The audience doesn't know whether to laugh with or at "And Then There Were None," Kevin Elyot's intriguing if only intermittently successful attempt to make Agatha Christie palatable for the 21st century. Given over more to camp than to genuine cries of alarm, Steven Pimlott's production shifts tone almost as many times as Mark Thompson's overpowering near-mausoleum of a set changes locations.
The audience doesn’t know whether to laugh with or at “And Then There Were None,” Kevin Elyot’s intriguing if only intermittently successful attempt to make Agatha Christie palatable for the 21st century. Given over more to camp than to genuine cries of alarm, Steven Pimlott’s production shifts tone almost as many times as Mark Thompson’s overpowering near-mausoleum of a set changes locations. Play is easier going than “The Mousetrap,” to be sure, and benefits from a surprisingly affecting turn from Tara Fitzgerald in the femme lead. But those expecting an “Inspector Calls”-style overhaul of Dame Agatha may be chagrined to find more of the same, with only the sex and violence turned up a notch or two.
The material has had various incarnations, including one by a title, “Ten Little Niggers,” that wouldn’t wash today. Returning primarily to the Christie novel and not the play, Elyot amplifies the moral component of a tale that surely remains at least two-thirds standard-issue whodunnit. Stalked less by a killer in their midst than by a communal sense of retributive justice, the 10 characters confined to an island all must confront the hangman’s noose of their own conscience — and some doggedly cliche period discourse along the way.
It may simply be that Christie resists the kind of theatrical smarts Stephen Daldry famously brought to bear on “An Inspector Calls,” whose author, J.B. Priestley, was a more trenchant observer of the social and political scene. For all the talk of “serious times” (show is set in 1938), “And Then There Were None” seems at least halfway hell-bent on sending itself up.
Even during the more sober-minded passages, you can’t resist thinking what the disparate likes of Charles Ludlam or Carol Burnett would have made of the same scenario, which might land with greater authority and force, paradoxically, if Elyot and company had pushed the implicit pastiche much further.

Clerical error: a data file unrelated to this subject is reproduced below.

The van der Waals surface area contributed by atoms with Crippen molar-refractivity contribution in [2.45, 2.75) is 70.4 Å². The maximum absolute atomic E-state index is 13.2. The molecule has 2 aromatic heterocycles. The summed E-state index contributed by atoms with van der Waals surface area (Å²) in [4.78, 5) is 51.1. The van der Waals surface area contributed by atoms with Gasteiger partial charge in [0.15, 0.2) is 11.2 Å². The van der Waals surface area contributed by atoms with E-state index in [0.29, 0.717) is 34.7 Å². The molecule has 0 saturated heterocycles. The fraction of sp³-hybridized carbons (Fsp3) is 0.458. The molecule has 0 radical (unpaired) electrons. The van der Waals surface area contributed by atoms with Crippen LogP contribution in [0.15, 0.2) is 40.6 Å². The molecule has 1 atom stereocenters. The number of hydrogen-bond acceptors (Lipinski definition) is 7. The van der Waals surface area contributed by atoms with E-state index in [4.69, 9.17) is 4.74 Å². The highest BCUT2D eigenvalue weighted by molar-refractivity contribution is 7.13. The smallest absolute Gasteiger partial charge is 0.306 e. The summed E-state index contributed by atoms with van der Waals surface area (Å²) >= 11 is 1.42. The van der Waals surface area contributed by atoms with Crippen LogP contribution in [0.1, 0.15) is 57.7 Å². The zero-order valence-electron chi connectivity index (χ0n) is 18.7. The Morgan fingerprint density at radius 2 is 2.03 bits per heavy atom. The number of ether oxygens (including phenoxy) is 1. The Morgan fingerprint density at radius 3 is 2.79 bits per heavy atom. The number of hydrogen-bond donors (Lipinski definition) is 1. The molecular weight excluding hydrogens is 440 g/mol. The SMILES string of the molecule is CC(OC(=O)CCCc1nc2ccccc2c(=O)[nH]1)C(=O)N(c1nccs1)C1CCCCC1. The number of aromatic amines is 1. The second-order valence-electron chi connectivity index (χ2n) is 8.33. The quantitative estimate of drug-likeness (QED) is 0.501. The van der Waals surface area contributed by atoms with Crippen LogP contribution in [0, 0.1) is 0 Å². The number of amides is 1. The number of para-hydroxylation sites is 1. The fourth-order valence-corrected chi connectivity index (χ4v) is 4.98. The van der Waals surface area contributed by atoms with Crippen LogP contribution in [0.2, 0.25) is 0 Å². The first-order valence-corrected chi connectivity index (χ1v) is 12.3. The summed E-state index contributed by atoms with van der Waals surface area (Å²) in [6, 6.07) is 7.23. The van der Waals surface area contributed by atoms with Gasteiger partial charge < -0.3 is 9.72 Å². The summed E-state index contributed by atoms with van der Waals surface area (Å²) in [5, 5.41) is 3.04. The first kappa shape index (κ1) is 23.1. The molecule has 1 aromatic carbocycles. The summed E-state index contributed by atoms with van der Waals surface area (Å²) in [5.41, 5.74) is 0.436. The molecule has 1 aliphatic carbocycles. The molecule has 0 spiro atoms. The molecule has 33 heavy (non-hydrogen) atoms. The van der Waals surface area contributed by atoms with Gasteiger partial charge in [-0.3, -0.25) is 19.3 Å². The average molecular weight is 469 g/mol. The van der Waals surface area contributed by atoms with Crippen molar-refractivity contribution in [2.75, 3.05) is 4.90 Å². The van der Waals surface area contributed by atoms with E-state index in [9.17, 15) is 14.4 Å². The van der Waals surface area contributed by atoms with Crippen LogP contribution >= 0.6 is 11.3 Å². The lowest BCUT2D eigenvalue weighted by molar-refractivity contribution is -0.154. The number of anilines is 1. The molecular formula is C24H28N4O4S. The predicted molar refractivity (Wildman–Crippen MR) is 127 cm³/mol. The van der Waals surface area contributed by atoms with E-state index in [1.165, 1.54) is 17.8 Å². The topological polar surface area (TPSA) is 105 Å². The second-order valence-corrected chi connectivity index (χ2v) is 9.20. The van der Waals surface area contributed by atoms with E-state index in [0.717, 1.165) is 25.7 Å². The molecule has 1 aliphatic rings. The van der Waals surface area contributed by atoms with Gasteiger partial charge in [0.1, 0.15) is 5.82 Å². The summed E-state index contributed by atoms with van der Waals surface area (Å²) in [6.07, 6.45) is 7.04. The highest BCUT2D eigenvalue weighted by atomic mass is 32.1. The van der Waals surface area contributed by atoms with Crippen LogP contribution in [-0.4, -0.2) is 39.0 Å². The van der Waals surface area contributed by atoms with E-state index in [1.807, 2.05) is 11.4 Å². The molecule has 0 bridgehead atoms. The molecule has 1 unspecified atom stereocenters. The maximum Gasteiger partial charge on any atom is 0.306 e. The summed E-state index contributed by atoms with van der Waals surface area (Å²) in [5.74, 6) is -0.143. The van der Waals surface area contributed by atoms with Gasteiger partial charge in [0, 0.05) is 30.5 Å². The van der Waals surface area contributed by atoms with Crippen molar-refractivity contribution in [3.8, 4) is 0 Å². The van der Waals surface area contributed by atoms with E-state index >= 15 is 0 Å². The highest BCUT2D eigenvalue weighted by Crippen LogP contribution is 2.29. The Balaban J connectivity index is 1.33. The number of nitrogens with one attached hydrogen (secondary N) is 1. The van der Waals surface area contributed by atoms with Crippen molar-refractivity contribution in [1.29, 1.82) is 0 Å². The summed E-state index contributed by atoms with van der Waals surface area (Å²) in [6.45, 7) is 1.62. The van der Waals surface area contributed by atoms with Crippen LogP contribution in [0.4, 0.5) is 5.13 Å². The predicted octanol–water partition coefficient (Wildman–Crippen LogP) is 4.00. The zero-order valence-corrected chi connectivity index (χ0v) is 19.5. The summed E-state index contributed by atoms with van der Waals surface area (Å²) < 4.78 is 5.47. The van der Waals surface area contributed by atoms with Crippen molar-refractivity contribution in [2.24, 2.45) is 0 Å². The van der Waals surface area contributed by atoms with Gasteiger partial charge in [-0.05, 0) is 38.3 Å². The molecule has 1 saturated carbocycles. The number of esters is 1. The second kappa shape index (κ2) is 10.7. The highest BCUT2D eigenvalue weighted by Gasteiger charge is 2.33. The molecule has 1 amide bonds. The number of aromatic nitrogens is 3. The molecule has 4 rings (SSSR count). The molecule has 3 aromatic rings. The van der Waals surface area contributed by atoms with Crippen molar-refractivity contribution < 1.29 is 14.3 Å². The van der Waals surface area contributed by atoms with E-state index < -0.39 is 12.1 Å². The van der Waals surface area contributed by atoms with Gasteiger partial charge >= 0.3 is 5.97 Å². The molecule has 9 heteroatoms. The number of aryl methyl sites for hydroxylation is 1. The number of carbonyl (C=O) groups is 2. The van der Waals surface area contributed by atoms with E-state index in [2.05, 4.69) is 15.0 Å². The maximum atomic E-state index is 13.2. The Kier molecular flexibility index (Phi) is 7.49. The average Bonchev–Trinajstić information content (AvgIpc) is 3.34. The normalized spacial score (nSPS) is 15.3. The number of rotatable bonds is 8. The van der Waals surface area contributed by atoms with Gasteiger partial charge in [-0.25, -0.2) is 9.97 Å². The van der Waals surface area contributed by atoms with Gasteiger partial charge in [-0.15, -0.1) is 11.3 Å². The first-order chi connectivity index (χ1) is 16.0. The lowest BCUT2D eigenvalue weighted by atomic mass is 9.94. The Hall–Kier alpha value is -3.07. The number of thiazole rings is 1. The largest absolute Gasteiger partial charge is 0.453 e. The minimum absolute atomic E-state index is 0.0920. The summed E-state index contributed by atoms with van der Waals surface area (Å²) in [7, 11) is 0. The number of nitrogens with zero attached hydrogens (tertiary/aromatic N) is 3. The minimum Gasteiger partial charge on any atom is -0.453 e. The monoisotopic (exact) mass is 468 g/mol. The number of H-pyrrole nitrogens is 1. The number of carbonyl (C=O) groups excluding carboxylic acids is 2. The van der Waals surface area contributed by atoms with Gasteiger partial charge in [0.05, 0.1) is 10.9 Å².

As it is, show has one foot in a literally by-the-book narrative that makes for an especially ponderous first act. Scarcely have the lights gone up on our distinguished octet of dinner guests, and the two servants assigned to them, before young Anthony Marston (Sam Crane) is projectile-vomiting across the table like something out of “The Exorcist.”
His subsequent demise is accompanied by the loss of one of the 10 toy soldiers encircling the central column of Thompson’s art deco set, on which we see the children’s nursery rhyme detailing just how the characters will be bumped off. Marston’s departure, meanwhile, is scarcely to be mourned, since antic newcomer Crane is all but unbearable in the role.
One down, nine to go, and with that the realization that the survivors all share — gasp! — a guilty past. Small wonder that for dessert, their absent, potentially nonexistent host is heard pointing a long finger of blame via an ominous recording.
Nerves fray, the weather worsens and any rescue boat seems forever out of reach: In existential terms, “And Then There Were None” announces nothing less than a collective reckoning, albeit spiked with Anglicisms like “crikey” and “blimey” (sometimes in the same sentence).
How do you play such stuff? There’s a rub that Pimlott hasn’t quite massaged. It isn’t just the difference in class that makes Gemma Jones’ starchy, God-fearing Emily Brent sound as if she occupies an entirely different universe from John Ramm’s comically malevolent butler, Rogers. (Jones, though, performs a lovely death scene that is as near as the evening gets to grand opera.)
With his hangdog visage and self-parodic vocal attack, Ramm would seem to be channeling his erstwhile japery for the National Theater of Brent. He gets laughs, all right, but at the expense of the tonal integrity of a piece that may innately resist a unifying approach.
As the ranks diminish, the staging picks up, even if there are fewer genuine screams on offer here than in a London long-runner like “The Woman in Black.” (One such moment is an overwrought vaudeville of strobe lighting.) With veterans like Jones, Graham Crowden and Richard Johnson cutting a trio of beautifully bred baddies, acting honors belong to the eternally youthful Fitzgerald as a games mistress who knows a ghoulish thing or two.
Against the odds, she brings elements of Lady Macbeth to the advancing guilt threatening to overtake Vera more quickly than unbridled lust. (Her eleventh-hour assignation with Anthony Howell’s dashing Capt. Lombard may raise eyebrows among those steeped in the time warp of “The Mousetrap.”) Crumbling elegantly away in evening clothes, Fitzgerald most unexpectedly brings sensuality to the table. In Christie’s stiff-backed world, that’s saying something.